Scuba diving upside-down is a newfound thrill, ever since participating in a coral reef restoration project. We had school-age children snorkeling above us, watching what we were doing. A few times, I rolled onto my back and snapped a few photos of them on the surface.
Since then, I have engaged in all kinds of underwater acrobatics. I roll onto my side to photograph my dive buddies. Also, I roll onto my back to photograph divers and other interesting things above me. For example, when drifting along a wall, divers usually end up at different depths and schools of fish swim directly above.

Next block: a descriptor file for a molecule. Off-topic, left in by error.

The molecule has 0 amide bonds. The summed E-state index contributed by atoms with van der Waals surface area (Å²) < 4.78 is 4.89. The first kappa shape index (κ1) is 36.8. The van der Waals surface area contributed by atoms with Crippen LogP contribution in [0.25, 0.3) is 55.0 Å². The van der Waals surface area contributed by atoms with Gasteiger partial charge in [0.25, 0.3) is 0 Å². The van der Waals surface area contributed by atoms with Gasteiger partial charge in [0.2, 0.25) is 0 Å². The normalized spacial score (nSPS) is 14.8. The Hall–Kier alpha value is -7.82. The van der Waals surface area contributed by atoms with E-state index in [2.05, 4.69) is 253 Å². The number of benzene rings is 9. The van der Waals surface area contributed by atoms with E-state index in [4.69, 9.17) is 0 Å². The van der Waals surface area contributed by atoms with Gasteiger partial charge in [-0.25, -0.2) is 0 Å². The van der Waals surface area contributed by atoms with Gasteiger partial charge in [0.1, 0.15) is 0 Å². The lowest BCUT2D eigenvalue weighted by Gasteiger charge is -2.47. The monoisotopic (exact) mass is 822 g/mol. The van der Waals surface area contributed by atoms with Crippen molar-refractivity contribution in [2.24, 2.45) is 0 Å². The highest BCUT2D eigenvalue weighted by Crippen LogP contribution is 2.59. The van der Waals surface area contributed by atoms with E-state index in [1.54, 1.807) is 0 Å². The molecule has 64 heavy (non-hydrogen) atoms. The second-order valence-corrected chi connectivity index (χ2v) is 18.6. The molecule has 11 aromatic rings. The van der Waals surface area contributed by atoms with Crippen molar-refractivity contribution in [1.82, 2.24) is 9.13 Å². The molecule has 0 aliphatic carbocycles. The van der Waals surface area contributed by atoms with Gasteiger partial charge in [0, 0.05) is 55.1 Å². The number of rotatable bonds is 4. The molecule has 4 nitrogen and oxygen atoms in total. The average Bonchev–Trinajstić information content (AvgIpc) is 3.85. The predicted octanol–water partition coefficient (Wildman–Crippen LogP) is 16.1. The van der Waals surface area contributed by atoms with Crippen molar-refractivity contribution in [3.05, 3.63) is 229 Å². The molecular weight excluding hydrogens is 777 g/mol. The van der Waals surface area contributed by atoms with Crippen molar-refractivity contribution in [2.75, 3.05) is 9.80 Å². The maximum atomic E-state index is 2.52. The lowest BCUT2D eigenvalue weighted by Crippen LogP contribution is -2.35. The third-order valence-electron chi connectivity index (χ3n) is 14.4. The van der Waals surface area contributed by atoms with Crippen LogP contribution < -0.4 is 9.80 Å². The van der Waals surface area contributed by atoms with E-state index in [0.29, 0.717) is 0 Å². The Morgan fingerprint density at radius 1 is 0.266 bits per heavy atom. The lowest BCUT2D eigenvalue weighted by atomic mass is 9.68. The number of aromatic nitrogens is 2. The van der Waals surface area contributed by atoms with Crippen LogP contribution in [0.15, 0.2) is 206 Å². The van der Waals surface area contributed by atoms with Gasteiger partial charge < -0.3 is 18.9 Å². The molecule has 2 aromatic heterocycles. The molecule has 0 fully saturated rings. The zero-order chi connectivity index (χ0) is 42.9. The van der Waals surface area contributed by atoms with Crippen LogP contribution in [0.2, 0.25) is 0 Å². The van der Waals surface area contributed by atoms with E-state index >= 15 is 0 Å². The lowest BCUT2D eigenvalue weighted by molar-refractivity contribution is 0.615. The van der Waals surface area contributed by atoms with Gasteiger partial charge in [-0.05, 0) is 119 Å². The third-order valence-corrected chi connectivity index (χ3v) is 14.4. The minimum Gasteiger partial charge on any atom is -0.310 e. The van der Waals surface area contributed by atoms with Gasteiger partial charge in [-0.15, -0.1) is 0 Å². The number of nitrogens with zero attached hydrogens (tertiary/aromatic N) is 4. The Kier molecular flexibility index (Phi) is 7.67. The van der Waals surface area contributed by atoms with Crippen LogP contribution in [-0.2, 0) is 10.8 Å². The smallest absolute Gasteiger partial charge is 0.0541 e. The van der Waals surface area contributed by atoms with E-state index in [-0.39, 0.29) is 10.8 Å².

I don’t think this affects my buoyancy or air consumption much. I do the same thing I normally do, except 180° rotated. I sometimes roll over and then tilt upward to photograph divers behind me, and that is definitely bad trim, but that is very brief and too much fun to stop.
For the record, I stay on my back and sides for very short periods. I want to make sure I don’t collide with anything or anyone. I only take a photo or two or three, and then resume proper trim. Or, if I am going to observe something for a while, such as a school of fish, I’m more likely to go vertical for a while, which is what other divers seem to do.
Anyway, I’m far less concerned about the length of my dives, in regards to air consumption, and far more interested in having awesome, fun, yet-still-safe dives.